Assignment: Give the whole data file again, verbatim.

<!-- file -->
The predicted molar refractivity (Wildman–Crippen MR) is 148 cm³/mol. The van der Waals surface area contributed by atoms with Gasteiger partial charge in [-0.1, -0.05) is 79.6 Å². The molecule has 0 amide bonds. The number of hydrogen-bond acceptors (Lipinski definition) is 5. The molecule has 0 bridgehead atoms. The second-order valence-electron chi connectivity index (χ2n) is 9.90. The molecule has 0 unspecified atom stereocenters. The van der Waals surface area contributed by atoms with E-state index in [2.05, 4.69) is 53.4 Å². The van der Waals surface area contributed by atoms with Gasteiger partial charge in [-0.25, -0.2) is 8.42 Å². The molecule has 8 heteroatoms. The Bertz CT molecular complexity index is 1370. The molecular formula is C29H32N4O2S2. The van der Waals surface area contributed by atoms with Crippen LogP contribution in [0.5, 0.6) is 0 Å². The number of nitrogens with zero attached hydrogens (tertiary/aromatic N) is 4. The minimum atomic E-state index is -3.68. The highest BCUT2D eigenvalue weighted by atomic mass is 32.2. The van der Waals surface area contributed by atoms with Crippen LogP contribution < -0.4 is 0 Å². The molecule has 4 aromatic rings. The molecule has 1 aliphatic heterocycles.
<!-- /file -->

The predicted molar refractivity (Wildman–Crippen MR) is 148 cm³/mol. The van der Waals surface area contributed by atoms with Gasteiger partial charge in [-0.1, -0.05) is 79.6 Å². The molecule has 0 amide bonds. The number of hydrogen-bond acceptors (Lipinski definition) is 5. The molecule has 0 bridgehead atoms. The second-order valence-electron chi connectivity index (χ2n) is 9.90. The molecule has 0 unspecified atom stereocenters. The van der Waals surface area contributed by atoms with E-state index in [2.05, 4.69) is 53.4 Å². The van der Waals surface area contributed by atoms with Gasteiger partial charge in [-0.25, -0.2) is 8.42 Å². The molecule has 8 heteroatoms. The Bertz CT molecular complexity index is 1370. The molecular formula is C29H32N4O2S2. The van der Waals surface area contributed by atoms with Crippen LogP contribution in [0.5, 0.6) is 0 Å². The number of nitrogens with zero attached hydrogens (tertiary/aromatic N) is 4. The minimum atomic E-state index is -3.68. The highest BCUT2D eigenvalue weighted by atomic mass is 32.2. The van der Waals surface area contributed by atoms with Crippen LogP contribution < -0.4 is 0 Å². The molecule has 4 aromatic rings. The molecule has 1 aliphatic heterocycles.